Okay, I know that the store still exists, in name anyway. But it can’t ever be the same.
For instance, according to a recent story in The Wall Street Journal, the post-bankruptcy stores will have about 1,000 items, compared to the more than 4,000 they used to have in their inventories. And the number of stores has been greatly reduced, including the closing of my local retailer.
The connection between a musician and an electronics store may not seem obvious, but they do have an awful lot in common. Years ago, RadioShack was the go-to place for RCA audio connectors, adaptors, quarter-inch phone plugs and other electronic components, as well as cables, speaker wire and soldering supplies.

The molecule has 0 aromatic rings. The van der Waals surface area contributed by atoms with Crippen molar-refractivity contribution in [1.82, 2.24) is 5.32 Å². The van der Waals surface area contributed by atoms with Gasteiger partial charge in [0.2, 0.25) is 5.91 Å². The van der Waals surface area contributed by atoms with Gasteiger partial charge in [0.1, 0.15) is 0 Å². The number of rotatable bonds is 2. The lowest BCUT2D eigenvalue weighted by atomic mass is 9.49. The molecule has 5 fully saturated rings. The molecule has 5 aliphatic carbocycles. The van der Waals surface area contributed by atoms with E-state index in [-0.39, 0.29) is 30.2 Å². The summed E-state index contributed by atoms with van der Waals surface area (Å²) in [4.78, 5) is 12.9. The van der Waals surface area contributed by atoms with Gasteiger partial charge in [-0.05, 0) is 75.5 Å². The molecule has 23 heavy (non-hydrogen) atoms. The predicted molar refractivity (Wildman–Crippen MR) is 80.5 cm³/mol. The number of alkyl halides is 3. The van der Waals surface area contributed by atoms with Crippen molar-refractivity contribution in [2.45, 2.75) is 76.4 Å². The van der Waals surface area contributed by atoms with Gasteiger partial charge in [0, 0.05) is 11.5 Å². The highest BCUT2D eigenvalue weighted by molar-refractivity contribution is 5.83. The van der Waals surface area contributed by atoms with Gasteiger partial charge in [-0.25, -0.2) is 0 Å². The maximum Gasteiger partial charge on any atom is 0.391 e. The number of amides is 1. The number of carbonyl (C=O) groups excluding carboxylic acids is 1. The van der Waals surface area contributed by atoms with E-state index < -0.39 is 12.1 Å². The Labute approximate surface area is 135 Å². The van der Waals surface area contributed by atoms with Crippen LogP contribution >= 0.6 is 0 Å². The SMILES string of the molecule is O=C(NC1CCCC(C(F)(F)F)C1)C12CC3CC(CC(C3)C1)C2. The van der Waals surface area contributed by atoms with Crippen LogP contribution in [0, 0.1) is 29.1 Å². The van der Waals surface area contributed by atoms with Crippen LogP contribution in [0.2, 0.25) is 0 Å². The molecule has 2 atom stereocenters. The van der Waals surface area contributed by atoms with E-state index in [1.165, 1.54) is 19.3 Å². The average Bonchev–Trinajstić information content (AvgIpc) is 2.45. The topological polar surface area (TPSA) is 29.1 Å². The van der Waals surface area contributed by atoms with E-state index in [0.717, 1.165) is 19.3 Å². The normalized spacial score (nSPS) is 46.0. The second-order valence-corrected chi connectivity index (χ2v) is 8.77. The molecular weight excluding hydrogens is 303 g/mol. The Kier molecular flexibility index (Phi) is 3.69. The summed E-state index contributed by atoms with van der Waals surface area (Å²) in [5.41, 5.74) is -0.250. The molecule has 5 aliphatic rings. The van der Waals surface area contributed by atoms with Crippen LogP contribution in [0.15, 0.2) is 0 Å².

A lot of musicians learn the basics of electrical circuitry as a matter of necessity. Quite often when you set up on stage something goes haywire; a missed connection makes an amp go dead or a loud hum emanates from a speaker.
I remember one gig, a local dance, I believe, where we had hooked up a pair of headphones to an amp to allow our saxophone player to monitor the sound. As we were playing a song I noticed a trail of smoking coming from around his ears.
It was that night we learned something about speaker impedance.
Today you can find just about anything on the Internet, but back in the day there weren’t many places to buy connectors, adaptors and other electronic equipment that helped you create a musical bridge between man and machine.
But back in the day there was always RadioShack. I’m not sure I can say there always will be.